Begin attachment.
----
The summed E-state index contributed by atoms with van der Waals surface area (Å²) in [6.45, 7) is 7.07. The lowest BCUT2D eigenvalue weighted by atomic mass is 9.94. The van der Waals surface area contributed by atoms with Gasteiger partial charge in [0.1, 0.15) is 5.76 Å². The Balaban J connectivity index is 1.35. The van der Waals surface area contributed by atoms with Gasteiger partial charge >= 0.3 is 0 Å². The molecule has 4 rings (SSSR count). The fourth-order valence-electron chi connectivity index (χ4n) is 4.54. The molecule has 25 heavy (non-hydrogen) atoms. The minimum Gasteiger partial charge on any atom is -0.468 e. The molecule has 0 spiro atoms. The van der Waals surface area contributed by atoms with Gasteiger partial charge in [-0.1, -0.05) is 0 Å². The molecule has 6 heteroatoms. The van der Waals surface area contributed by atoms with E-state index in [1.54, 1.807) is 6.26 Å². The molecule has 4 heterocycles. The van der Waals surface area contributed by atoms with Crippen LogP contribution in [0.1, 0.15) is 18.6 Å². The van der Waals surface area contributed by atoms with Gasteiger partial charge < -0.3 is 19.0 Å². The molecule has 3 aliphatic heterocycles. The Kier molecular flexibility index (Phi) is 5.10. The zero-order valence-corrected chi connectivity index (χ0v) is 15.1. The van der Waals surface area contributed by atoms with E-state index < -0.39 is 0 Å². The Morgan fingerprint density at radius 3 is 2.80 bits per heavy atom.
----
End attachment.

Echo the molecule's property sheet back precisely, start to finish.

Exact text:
The summed E-state index contributed by atoms with van der Waals surface area (Å²) in [6.45, 7) is 7.07. The lowest BCUT2D eigenvalue weighted by atomic mass is 9.94. The van der Waals surface area contributed by atoms with Gasteiger partial charge in [0.1, 0.15) is 5.76 Å². The Balaban J connectivity index is 1.35. The van der Waals surface area contributed by atoms with Gasteiger partial charge >= 0.3 is 0 Å². The molecule has 4 rings (SSSR count). The fourth-order valence-electron chi connectivity index (χ4n) is 4.54. The molecule has 25 heavy (non-hydrogen) atoms. The minimum Gasteiger partial charge on any atom is -0.468 e. The molecule has 0 spiro atoms. The van der Waals surface area contributed by atoms with Gasteiger partial charge in [-0.1, -0.05) is 0 Å². The molecule has 6 heteroatoms. The van der Waals surface area contributed by atoms with E-state index in [1.54, 1.807) is 6.26 Å². The molecule has 4 heterocycles. The van der Waals surface area contributed by atoms with Crippen LogP contribution in [0.1, 0.15) is 18.6 Å². The van der Waals surface area contributed by atoms with Gasteiger partial charge < -0.3 is 19.0 Å². The molecule has 3 aliphatic heterocycles. The Kier molecular flexibility index (Phi) is 5.10. The zero-order valence-corrected chi connectivity index (χ0v) is 15.1. The van der Waals surface area contributed by atoms with E-state index < -0.39 is 0 Å². The Morgan fingerprint density at radius 3 is 2.80 bits per heavy atom.